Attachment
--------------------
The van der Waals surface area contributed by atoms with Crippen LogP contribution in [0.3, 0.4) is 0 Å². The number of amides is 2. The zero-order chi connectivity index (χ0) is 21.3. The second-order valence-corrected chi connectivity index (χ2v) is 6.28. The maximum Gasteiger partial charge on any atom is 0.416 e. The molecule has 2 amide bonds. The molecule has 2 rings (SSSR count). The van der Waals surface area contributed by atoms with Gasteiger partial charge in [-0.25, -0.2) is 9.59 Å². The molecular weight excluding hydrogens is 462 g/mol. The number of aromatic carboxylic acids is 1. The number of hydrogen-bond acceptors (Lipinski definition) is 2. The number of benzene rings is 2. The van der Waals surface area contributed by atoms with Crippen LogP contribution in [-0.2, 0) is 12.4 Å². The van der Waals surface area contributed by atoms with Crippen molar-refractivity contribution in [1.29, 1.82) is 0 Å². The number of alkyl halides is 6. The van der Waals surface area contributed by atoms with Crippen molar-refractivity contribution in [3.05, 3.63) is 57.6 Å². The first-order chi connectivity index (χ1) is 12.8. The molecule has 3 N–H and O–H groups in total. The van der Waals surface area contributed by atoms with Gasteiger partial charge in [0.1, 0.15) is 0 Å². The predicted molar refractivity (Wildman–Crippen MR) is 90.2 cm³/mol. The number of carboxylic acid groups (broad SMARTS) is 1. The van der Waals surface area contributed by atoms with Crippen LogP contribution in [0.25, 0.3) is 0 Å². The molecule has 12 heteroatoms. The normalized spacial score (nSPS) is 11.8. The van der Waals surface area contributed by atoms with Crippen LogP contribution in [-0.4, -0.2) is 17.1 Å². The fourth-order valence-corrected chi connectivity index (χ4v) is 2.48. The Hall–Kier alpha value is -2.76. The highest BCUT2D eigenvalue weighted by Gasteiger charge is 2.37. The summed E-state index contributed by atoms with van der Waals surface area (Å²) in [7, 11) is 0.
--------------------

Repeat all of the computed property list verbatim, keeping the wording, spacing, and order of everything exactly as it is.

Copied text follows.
The van der Waals surface area contributed by atoms with Crippen LogP contribution in [0.3, 0.4) is 0 Å². The number of amides is 2. The zero-order chi connectivity index (χ0) is 21.3. The second-order valence-corrected chi connectivity index (χ2v) is 6.28. The maximum Gasteiger partial charge on any atom is 0.416 e. The molecule has 2 amide bonds. The molecule has 2 rings (SSSR count). The van der Waals surface area contributed by atoms with Gasteiger partial charge in [-0.25, -0.2) is 9.59 Å². The molecular weight excluding hydrogens is 462 g/mol. The number of aromatic carboxylic acids is 1. The number of hydrogen-bond acceptors (Lipinski definition) is 2. The number of benzene rings is 2. The van der Waals surface area contributed by atoms with Crippen LogP contribution in [-0.2, 0) is 12.4 Å². The van der Waals surface area contributed by atoms with Crippen molar-refractivity contribution in [1.29, 1.82) is 0 Å². The number of alkyl halides is 6. The van der Waals surface area contributed by atoms with Crippen molar-refractivity contribution in [3.05, 3.63) is 57.6 Å². The first-order chi connectivity index (χ1) is 12.8. The molecule has 3 N–H and O–H groups in total. The van der Waals surface area contributed by atoms with Gasteiger partial charge in [0.1, 0.15) is 0 Å². The predicted molar refractivity (Wildman–Crippen MR) is 90.2 cm³/mol. The number of carboxylic acid groups (broad SMARTS) is 1. The van der Waals surface area contributed by atoms with Crippen LogP contribution in [0.25, 0.3) is 0 Å². The molecule has 12 heteroatoms. The normalized spacial score (nSPS) is 11.8. The van der Waals surface area contributed by atoms with Crippen LogP contribution in [-0.4, -0.2) is 17.1 Å². The fourth-order valence-corrected chi connectivity index (χ4v) is 2.48. The Hall–Kier alpha value is -2.76. The highest BCUT2D eigenvalue weighted by Gasteiger charge is 2.37. The summed E-state index contributed by atoms with van der Waals surface area (Å²) in [7, 11) is 0.